A drop in advertising revenue, both from regular business and government-allocated ads, made it hard for some websites to continue operations.
Idrees Kanth, an academic who focuses on Kashmiri contemporary history and politics, said the communication blocks served to "give the impression that everything is 'normal' in the Valley."
The director of communications for Jammu and Kashmir and India's embassy in Washington did not respond to VOA's email requesting comment on how the restrictions impact local media.
Other journalists said the restrictions made it harder to access some locations or cover news as it happens.
"Our stories do not reach the people, who later feel that we have not covered the incident at all. It loses the relevance because by then rumors already dominate the discourse," Rayan Naqash, an assistant editor at the multimedia news portal, The Kashmir Walla, told VOA.
He added that readers were not able to access verified information.
Mohammad Khalid, a local resident who follows current events, agreed and said it is hard to access news websites.
While Kashmir has newspapers, limited copies have been printed during the coronavirus pandemic. The population largely prefers online or TV news.
With limited internet access, journalists resorted to Virtual Private Networks (VPNs) and phone messaging apps such as WhatsApp and IMO, to send and receive information, but in some cases that exposed them to security and privacy vulnerabilities.
Last month, vpnMentor, a research team that tests VPNs, found that servers used with several apps favored by Kashmiris during the blackout were not fully secure and that personal data including email addresses, internet protocol (IP) addresses and device information were accessible.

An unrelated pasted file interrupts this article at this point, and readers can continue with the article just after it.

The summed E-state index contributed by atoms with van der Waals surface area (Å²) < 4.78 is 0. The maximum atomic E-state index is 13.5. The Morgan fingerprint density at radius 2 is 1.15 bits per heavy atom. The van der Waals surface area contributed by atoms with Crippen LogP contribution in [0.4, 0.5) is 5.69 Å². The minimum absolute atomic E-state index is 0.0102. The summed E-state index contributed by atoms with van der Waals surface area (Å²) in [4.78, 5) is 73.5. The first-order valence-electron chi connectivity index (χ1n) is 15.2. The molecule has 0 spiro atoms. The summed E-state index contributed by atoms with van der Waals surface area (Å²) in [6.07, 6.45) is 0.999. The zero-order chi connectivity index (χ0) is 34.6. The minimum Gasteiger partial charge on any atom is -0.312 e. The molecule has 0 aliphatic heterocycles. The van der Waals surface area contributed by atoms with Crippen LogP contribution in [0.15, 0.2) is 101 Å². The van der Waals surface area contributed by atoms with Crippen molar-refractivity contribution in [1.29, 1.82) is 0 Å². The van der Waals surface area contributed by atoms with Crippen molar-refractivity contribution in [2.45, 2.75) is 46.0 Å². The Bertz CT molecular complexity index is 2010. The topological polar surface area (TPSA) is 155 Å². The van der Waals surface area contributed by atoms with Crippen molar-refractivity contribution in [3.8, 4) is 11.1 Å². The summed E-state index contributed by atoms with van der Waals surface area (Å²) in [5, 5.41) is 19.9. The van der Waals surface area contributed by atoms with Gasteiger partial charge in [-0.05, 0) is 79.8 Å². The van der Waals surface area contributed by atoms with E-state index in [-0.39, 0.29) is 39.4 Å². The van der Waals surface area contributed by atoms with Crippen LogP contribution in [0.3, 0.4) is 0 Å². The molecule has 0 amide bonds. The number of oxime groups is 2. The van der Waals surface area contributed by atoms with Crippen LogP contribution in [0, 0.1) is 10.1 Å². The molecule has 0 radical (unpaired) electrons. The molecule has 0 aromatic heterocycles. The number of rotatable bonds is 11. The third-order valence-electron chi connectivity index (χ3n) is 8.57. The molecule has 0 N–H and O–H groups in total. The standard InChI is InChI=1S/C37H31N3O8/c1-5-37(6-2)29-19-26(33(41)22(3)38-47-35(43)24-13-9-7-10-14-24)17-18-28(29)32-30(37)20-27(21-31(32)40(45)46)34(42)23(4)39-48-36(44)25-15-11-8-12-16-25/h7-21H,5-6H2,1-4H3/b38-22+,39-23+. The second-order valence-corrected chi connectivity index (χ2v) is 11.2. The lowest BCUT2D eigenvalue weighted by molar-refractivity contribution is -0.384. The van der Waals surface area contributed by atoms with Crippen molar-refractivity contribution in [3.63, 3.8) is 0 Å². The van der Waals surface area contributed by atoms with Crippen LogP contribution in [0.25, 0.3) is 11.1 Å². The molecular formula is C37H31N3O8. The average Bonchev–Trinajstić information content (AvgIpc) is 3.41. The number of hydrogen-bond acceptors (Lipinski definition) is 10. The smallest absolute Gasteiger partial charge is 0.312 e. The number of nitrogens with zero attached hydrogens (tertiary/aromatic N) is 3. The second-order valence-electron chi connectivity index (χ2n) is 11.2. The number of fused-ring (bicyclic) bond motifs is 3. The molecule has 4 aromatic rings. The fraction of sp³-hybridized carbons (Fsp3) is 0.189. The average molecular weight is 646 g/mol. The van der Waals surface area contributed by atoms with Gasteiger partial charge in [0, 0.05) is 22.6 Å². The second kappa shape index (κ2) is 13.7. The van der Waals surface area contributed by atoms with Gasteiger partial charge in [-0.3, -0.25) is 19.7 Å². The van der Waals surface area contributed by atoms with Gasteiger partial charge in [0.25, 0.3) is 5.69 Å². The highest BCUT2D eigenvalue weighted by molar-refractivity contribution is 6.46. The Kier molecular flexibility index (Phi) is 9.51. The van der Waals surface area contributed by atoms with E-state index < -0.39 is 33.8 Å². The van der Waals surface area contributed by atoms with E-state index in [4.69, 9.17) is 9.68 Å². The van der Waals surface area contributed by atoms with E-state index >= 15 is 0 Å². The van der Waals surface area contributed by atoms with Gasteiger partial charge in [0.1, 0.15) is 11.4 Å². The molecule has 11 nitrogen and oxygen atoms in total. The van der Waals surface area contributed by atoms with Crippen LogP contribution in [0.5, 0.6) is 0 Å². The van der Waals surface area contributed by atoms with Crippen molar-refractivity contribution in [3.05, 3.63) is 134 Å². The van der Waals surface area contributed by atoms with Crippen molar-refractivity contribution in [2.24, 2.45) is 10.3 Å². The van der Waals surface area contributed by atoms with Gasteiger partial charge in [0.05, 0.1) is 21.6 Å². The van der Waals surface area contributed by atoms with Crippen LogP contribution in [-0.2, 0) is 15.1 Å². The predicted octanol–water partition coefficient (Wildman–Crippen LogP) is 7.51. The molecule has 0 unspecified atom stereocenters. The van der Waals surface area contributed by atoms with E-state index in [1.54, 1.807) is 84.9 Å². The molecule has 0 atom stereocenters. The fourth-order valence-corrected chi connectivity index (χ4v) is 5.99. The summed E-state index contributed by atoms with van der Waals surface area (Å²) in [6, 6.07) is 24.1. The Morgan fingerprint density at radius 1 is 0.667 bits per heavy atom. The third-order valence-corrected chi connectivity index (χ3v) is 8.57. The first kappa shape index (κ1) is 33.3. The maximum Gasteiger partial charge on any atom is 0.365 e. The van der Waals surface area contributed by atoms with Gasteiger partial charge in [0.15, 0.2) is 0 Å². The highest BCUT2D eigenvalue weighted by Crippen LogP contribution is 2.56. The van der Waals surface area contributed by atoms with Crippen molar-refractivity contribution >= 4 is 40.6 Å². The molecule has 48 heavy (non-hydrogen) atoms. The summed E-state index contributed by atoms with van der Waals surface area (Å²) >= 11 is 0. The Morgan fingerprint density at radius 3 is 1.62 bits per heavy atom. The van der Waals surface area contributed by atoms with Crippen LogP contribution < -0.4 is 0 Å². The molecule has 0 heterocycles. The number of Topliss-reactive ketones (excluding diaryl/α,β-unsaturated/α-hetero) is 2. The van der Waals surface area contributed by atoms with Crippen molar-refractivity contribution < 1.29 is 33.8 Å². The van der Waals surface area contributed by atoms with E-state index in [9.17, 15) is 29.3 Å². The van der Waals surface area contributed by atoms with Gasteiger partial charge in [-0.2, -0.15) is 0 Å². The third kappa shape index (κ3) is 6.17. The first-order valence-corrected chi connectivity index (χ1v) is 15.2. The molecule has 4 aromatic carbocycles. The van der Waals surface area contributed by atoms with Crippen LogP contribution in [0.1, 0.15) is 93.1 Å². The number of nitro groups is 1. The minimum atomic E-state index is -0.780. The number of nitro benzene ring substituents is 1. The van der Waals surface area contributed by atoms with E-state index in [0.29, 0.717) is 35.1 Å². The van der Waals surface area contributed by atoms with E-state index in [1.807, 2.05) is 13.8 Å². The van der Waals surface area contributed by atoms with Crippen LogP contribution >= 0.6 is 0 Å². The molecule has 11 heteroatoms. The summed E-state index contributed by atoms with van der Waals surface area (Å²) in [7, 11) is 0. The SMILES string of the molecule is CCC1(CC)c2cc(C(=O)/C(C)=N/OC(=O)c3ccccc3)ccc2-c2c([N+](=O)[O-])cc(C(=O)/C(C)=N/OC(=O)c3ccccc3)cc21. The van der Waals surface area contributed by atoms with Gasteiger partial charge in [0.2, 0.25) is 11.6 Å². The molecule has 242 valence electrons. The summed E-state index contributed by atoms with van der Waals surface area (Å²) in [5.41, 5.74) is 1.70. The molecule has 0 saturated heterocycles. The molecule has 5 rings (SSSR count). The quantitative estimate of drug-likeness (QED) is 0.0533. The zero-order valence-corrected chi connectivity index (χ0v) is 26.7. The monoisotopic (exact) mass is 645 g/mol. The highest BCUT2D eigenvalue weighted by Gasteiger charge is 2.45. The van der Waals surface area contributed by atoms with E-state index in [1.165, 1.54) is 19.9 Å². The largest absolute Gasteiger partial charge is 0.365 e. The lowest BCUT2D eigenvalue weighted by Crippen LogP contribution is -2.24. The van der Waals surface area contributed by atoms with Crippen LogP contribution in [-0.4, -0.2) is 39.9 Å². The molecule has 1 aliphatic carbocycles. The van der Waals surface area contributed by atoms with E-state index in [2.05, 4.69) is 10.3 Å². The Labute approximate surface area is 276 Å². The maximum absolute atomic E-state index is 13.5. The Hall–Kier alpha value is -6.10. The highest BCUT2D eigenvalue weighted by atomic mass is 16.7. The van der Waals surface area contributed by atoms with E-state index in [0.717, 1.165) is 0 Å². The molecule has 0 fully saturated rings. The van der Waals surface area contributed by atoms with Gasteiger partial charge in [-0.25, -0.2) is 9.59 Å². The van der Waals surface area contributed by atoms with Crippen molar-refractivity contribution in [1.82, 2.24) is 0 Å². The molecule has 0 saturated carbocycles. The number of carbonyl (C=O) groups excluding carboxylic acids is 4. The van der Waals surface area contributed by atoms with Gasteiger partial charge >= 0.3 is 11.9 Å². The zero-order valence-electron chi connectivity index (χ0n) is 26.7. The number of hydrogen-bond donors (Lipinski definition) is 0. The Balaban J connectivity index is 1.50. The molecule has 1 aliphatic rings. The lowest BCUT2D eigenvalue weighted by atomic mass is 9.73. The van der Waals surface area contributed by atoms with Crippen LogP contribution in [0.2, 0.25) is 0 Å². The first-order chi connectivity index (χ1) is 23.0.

Journalists previously said they work under the assumption that their communications are monitored, the media watchdog Reporters Without Borders reported.
In the past year, members of the press have also faced arrest, often on accusations of sedition or false news. Police detained several journalists since the lockdown, most recently Qazi Shibli, editor of news website The Kashmiriyat, who was arrested July 31 on suspicion of breaching security for keeping the peace. Shibli was previously detained for nine months, following an arrest in July 2019.
"Kashmiri journalists and reporters are repeatedly intimidated and even harassed," the academic, Kanth, said.
A media policy that went into effect in May could further legitimize harassment of the press. "This policy actually puts in place a mechanism which legitimizes penal action from the government toward journalists who don't toe the line," Zargar said.
Reporters say the policy has the potential to scuttle journalism by defining what constitutes news and risks silencing the Kashmir press if the media self-censor for fear of reprimand.
"The media policy seems to be designed to engineer a spiral of silence. This policy is also a formalization of practices that were already in place and attempts to replace editorial boards with bureaucratic control over news," said Naqash.